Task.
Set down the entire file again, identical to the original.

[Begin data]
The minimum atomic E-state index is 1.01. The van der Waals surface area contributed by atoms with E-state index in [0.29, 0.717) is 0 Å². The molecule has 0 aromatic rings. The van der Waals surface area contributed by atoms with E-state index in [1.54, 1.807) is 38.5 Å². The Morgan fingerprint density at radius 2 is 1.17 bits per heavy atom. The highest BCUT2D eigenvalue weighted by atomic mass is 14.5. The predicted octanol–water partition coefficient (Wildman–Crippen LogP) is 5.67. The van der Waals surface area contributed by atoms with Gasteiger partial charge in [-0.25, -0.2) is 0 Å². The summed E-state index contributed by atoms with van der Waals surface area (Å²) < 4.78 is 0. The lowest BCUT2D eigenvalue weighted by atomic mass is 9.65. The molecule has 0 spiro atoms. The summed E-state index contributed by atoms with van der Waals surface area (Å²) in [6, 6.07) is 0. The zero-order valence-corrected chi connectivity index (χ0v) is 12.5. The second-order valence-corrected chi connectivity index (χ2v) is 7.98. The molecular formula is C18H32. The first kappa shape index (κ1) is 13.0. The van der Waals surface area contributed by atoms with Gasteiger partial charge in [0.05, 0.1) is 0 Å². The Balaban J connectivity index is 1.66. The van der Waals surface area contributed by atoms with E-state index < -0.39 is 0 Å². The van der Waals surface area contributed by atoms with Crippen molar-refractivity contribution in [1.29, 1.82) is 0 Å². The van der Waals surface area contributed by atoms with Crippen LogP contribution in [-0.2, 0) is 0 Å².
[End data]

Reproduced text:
The minimum atomic E-state index is 1.01. The van der Waals surface area contributed by atoms with E-state index in [0.29, 0.717) is 0 Å². The molecule has 0 aromatic rings. The van der Waals surface area contributed by atoms with E-state index in [1.54, 1.807) is 38.5 Å². The Morgan fingerprint density at radius 2 is 1.17 bits per heavy atom. The highest BCUT2D eigenvalue weighted by atomic mass is 14.5. The predicted octanol–water partition coefficient (Wildman–Crippen LogP) is 5.67. The van der Waals surface area contributed by atoms with Gasteiger partial charge in [-0.25, -0.2) is 0 Å². The summed E-state index contributed by atoms with van der Waals surface area (Å²) < 4.78 is 0. The lowest BCUT2D eigenvalue weighted by atomic mass is 9.65. The molecule has 0 spiro atoms. The summed E-state index contributed by atoms with van der Waals surface area (Å²) in [6, 6.07) is 0. The zero-order valence-corrected chi connectivity index (χ0v) is 12.5. The second-order valence-corrected chi connectivity index (χ2v) is 7.98. The molecular formula is C18H32. The first kappa shape index (κ1) is 13.0. The van der Waals surface area contributed by atoms with Gasteiger partial charge in [0.05, 0.1) is 0 Å². The Balaban J connectivity index is 1.66. The van der Waals surface area contributed by atoms with E-state index < -0.39 is 0 Å². The van der Waals surface area contributed by atoms with Crippen molar-refractivity contribution in [1.29, 1.82) is 0 Å². The van der Waals surface area contributed by atoms with Crippen LogP contribution in [-0.2, 0) is 0 Å².